Do you feel happy with the attitude exhibited in the main Teahouse forums: Talk:Teahouse, the questions page, maybe even the IRC channel (#wikipedia-teahouseconnect)? Do you think the hosts are as friendly as possible with guests, or perhaps that guests are sometimes a bit of hard work on purpose to tire out the hosts. Have you had any problems with trolls at all?
Jtmorgan: The hosts are just amazingly patient with guests, even when that means answering the "same" question over and over again... because of course from the guest's point of view their question is unique! We've had a few disruptions, but they've been handled well so far.
Writ Keeper: For the most part, yes, I'd say that the attitude in the Teahouse places are about as relaxed and friendly as we'd like it to be. I do sometimes worry a bit about host fatigue, though; as time goes on, and as we keep answering the same questions, I'm a little concerned we'll start to rely on "canned" answers, drop the personalized greetings and name recognition, and generally just lose the human touch, which in my opinion is the most important aspect of the Teahouse. I know I've answered questions about named ref tags at least three or four times, sometimes when the last answer is only a few scrolls down the page. It's just something we have to cope with as best we can, though; I know that nothing turns me off of a new web community quite like a peremptory demand to "search the archive, nub".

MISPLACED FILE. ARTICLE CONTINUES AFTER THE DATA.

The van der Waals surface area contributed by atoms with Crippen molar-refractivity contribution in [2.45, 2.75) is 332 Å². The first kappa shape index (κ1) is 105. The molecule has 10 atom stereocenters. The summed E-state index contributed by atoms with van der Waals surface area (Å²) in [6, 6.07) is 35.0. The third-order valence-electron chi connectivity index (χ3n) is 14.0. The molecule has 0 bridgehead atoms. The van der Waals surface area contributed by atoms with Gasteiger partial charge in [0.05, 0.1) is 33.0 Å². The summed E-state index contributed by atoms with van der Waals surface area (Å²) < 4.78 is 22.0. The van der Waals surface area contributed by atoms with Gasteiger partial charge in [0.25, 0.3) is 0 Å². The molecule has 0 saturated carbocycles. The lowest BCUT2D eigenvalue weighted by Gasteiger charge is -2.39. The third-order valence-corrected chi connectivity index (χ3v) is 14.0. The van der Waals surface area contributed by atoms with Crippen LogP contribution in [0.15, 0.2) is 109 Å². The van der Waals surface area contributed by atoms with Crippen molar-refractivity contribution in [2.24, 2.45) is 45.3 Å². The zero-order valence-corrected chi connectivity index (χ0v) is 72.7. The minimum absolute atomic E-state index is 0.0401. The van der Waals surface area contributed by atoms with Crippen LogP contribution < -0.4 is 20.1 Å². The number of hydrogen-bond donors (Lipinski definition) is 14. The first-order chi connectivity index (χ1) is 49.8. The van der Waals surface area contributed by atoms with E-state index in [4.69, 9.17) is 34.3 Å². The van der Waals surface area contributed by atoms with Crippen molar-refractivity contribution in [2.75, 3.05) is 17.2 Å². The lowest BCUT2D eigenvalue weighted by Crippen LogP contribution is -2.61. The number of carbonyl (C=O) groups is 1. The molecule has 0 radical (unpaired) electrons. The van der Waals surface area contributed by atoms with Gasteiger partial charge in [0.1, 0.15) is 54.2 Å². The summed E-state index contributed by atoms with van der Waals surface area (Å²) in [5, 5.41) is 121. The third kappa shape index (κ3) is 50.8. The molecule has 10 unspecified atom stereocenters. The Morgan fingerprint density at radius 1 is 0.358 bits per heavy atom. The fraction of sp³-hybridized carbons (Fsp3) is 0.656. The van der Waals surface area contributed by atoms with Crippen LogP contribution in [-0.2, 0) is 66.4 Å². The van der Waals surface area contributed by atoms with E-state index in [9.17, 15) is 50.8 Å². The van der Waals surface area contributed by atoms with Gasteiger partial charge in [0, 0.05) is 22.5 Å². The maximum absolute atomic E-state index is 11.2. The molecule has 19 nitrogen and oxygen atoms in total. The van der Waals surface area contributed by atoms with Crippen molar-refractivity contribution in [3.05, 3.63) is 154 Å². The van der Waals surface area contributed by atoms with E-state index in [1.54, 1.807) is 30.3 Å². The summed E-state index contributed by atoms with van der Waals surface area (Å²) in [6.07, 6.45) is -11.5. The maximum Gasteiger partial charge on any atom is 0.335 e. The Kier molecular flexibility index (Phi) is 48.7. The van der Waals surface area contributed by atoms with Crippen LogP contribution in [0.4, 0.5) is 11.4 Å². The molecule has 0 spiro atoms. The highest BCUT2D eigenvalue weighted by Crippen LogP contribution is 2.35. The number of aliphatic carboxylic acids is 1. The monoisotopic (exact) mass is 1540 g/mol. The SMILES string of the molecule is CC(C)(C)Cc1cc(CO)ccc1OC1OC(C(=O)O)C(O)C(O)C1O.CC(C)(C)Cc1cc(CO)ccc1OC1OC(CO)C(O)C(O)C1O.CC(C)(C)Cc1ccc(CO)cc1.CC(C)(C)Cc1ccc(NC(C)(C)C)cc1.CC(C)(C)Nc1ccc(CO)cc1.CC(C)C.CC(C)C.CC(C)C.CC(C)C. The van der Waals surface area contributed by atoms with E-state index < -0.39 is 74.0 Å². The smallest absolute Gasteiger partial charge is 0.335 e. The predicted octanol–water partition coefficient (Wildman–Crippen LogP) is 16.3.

I don't know that we've had any trolls per se, but we've had one or two people who are obviously block-evading socks, only at the Teahouse to vent about the "abusive admins". My strategy has generally to try to engage them on their talk page (with as much
The Teahouse helps new editors be bold with a cup of tea!
good faith as humanly possible) to get them off the main Teahouse pages and avoid their impact on new users; it usually works pretty well. Tiring, though.
Tell us about the most difficult question you've had to answer at the questions page. How tricky was it to explain, or perhaps you didn't know.
SarahStierch: Ah, for me COI is actually one of the most fun things, but, perhaps my role as a GLAM WIKIpedian has helped me sculpt my own responses for that one (in response to Jonathan's response). I think the hardest for me is of course formatting and scripts and techy things that are just over my head. But that's what Writ, Jonathan and the rest of the gang helps me with (and I'm grateful for it!). I've actually had a lot of fun working with new editors to help them craft articles, and when they take the constructive criticism and execute it into the article and the article is then kept on Wikipedia – it's very satisfying. But yes, if there is something I just don't have the patience for (!!) or know about, I know there is another host that will come along and lend a hand.
Jtmorgan: It's hard for me to explain issues around COI to people. We get a lot of questions of the "why was my article rejected?" variety, many of which have a probable COI component. For my part, I feel like engaging editors who have potential COI and trying to re-focus that energy in a more productive direction is really important, because these are people who are already interested in investing time in writing an encyclopedia article. However, it's sometimes not easy to explain to them that there probably shouldn't be an article about their high school, grandfather or patented viral marketing strategy. Or, even if that topic is notable enough for inclusion, that they aren't the person to write it.